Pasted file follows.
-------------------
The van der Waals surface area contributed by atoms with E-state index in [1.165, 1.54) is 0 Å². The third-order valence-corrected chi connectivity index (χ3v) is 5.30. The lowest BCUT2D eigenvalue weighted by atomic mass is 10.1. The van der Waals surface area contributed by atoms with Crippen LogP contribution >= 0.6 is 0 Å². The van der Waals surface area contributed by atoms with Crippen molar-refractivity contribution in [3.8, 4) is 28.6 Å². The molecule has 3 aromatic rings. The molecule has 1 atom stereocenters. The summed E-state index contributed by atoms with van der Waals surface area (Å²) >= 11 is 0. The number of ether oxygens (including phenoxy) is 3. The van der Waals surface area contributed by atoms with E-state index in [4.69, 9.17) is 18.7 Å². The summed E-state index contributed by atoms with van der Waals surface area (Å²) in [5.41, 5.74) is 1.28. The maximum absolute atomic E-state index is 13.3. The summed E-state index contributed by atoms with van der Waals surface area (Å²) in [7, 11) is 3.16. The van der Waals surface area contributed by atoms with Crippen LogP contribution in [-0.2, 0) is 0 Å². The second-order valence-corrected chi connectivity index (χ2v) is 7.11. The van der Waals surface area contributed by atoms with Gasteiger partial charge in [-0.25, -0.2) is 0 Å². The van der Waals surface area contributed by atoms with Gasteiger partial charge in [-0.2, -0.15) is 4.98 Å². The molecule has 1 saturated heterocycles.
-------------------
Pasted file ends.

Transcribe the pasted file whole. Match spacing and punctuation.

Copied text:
The van der Waals surface area contributed by atoms with E-state index in [1.165, 1.54) is 0 Å². The third-order valence-corrected chi connectivity index (χ3v) is 5.30. The lowest BCUT2D eigenvalue weighted by atomic mass is 10.1. The van der Waals surface area contributed by atoms with Crippen LogP contribution >= 0.6 is 0 Å². The van der Waals surface area contributed by atoms with Crippen molar-refractivity contribution in [3.8, 4) is 28.6 Å². The molecule has 3 aromatic rings. The molecule has 1 atom stereocenters. The summed E-state index contributed by atoms with van der Waals surface area (Å²) >= 11 is 0. The number of ether oxygens (including phenoxy) is 3. The van der Waals surface area contributed by atoms with E-state index in [4.69, 9.17) is 18.7 Å². The summed E-state index contributed by atoms with van der Waals surface area (Å²) in [5.41, 5.74) is 1.28. The maximum absolute atomic E-state index is 13.3. The summed E-state index contributed by atoms with van der Waals surface area (Å²) in [7, 11) is 3.16. The van der Waals surface area contributed by atoms with Crippen LogP contribution in [-0.2, 0) is 0 Å². The second-order valence-corrected chi connectivity index (χ2v) is 7.11. The van der Waals surface area contributed by atoms with Gasteiger partial charge in [-0.25, -0.2) is 0 Å². The van der Waals surface area contributed by atoms with Gasteiger partial charge in [-0.2, -0.15) is 4.98 Å². The molecule has 1 saturated heterocycles.